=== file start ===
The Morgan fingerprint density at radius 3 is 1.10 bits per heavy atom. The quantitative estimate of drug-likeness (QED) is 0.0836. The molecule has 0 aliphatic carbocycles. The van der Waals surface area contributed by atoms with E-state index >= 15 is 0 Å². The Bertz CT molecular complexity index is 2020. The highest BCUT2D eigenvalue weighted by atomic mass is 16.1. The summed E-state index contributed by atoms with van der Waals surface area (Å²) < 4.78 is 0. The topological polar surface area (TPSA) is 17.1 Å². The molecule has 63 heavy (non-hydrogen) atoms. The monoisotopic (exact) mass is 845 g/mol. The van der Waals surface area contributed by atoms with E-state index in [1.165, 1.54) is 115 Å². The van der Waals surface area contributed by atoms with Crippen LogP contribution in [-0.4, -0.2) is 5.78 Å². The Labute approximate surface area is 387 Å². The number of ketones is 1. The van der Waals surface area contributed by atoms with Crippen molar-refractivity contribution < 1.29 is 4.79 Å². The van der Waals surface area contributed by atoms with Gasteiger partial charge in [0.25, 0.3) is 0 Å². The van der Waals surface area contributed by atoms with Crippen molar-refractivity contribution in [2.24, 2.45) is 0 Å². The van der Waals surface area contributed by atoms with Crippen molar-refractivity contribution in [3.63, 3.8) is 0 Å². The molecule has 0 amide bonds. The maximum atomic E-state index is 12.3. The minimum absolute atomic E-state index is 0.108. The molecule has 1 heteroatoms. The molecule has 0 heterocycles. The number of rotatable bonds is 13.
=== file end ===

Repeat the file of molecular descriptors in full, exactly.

The Morgan fingerprint density at radius 3 is 1.10 bits per heavy atom. The quantitative estimate of drug-likeness (QED) is 0.0836. The molecule has 0 aliphatic carbocycles. The van der Waals surface area contributed by atoms with E-state index >= 15 is 0 Å². The Bertz CT molecular complexity index is 2020. The highest BCUT2D eigenvalue weighted by atomic mass is 16.1. The summed E-state index contributed by atoms with van der Waals surface area (Å²) < 4.78 is 0. The topological polar surface area (TPSA) is 17.1 Å². The molecule has 63 heavy (non-hydrogen) atoms. The monoisotopic (exact) mass is 845 g/mol. The van der Waals surface area contributed by atoms with E-state index in [1.165, 1.54) is 115 Å². The van der Waals surface area contributed by atoms with Crippen LogP contribution in [-0.4, -0.2) is 5.78 Å². The Labute approximate surface area is 387 Å². The number of ketones is 1. The van der Waals surface area contributed by atoms with Crippen molar-refractivity contribution < 1.29 is 4.79 Å². The van der Waals surface area contributed by atoms with Gasteiger partial charge in [0.25, 0.3) is 0 Å². The van der Waals surface area contributed by atoms with Crippen molar-refractivity contribution in [2.24, 2.45) is 0 Å². The van der Waals surface area contributed by atoms with Crippen molar-refractivity contribution in [3.63, 3.8) is 0 Å². The molecule has 0 amide bonds. The maximum atomic E-state index is 12.3. The minimum absolute atomic E-state index is 0.108. The molecule has 1 heteroatoms. The molecule has 0 heterocycles. The number of rotatable bonds is 13.